Friday, 20 March 2015

review of my book

From Denial To Coercion

Yogesh Joshi 

By Ali Ahmed
Routledge, New Delhi, 2014, pp. xix 240, Rs. 695.00

Six years after India conducted a series of nuclear tests in 1998, strategy the Indian Army issued its conventional war fighting doctrine called the Indian Army Doctrine 2004. The doctrine, which later came to be known as ‘Cold Start’, drew a lot of attention in the strategic circles. Moving away from its decades old defensive posturing along the international border with Pakistan, the Army now adopted a more offensive approach. The shift was palpable: from deterrence via denial to coercion via offence. The shift is also puzzling because it occurred in a nuclear backdrop. If nuclear weapons bolster deterrence, then offensive conventional military doctrines, prima facie, appear anachronistic.
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Ali Ahmed’s The Doctrine Puzzle: Limited Wars in South Asia attempts to explain the above-mentioned puzzle and does that exquisitely. For the author, causation behind the shift exists at three different levels of analysis. The first was India’s strategic environment in the aftermath of the nuclear tests. Under the shadow of nuclear weapons, Pakistan intensified sub-conventional warfare against India, evident first in the 1999 Kargil war and the attack on the Indian Parliament, a couple of years later. Even when conventionally superior to its western neighbour, the presence of nuclear weapons ensured that India’s response remains limited. India faced a serious dilemma: the presence of nuclear weapons had actually decreased its deterrence potential vis-a-vis sub-conventional threats from Pakistan. To break out of this stranglehold, the need was to create space for limited conventional probes while avoiding a nuclear response. If the strategy of massive retaliation increased the threshold of nuclear use, a limited conventional war could, in theory, allow New Delhi to inflict punishment on Islamabad for its many subversions. The Indian Army Doctrine 2004, therefore, was a response to this strategic conundrum.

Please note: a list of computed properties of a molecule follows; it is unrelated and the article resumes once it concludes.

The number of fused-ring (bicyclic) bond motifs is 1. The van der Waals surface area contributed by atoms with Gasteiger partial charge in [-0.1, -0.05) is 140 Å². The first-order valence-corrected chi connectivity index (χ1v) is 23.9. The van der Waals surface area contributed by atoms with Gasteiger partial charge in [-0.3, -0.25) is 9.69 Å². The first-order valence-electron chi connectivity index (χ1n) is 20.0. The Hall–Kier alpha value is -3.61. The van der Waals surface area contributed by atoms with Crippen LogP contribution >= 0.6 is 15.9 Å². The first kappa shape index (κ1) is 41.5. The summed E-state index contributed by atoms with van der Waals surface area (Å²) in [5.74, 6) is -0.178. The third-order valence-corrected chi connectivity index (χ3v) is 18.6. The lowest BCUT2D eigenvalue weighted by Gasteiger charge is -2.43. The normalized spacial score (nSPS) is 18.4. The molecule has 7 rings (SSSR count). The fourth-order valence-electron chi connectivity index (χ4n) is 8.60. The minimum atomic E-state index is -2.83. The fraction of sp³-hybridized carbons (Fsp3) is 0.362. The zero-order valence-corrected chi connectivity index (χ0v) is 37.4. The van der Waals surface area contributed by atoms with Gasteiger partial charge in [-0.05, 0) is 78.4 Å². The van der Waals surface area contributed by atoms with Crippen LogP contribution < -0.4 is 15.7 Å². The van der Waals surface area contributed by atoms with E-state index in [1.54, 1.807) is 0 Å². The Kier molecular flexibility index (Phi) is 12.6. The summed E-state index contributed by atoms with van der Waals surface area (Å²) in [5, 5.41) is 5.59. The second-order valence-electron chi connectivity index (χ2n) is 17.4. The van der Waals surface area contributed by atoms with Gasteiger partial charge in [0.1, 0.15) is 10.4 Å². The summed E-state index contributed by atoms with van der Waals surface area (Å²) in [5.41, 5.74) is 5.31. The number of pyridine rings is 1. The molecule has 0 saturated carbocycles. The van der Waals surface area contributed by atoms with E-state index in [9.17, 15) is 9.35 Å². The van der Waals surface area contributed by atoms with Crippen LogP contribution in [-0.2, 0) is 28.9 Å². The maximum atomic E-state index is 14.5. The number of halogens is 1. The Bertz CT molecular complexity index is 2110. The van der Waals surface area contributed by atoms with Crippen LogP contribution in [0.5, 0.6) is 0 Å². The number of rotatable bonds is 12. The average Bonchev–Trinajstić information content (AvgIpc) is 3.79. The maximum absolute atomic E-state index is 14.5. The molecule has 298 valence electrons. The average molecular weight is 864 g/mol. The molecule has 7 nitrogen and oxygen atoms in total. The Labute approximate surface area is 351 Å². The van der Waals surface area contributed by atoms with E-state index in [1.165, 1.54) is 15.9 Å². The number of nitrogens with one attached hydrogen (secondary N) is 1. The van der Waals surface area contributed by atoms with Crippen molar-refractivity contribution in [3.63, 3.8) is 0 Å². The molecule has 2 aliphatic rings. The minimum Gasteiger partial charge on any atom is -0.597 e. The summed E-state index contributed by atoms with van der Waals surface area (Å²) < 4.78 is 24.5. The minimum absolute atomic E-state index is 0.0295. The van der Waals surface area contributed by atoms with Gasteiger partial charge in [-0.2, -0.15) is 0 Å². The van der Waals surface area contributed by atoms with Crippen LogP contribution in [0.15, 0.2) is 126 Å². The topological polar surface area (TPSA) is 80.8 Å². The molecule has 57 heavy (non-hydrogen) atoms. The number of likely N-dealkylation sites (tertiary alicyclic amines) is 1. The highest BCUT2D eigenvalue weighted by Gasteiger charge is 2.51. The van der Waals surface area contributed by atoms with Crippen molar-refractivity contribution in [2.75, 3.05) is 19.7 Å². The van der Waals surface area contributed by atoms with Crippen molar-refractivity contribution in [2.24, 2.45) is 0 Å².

However, the two operative conditions—nuclearization of South Asia and Pakistan’s support for sub-conventional warfare—were present since late 1980’s. By 1988, Pakistan’s nuclear capability was an open secret. Since then, it was also actively supporting terrorism in Kashmir. Structural reasons pertaining to strategic environment therefore cannot explain the delay in formulation of a limited war doctrine. As the author rightly contends, it is important to open the black box of the state and find reasons within. Here, domestic politics or the second of level analysis comes handy. Availing the analytical apparatus offered by theory of ‘strategic cultures’, Ahmed contends that the coming of the BJP marked a shift in India’s strategic culture and therefore, the shift from defensive conventional deterrent to an offensive mindset.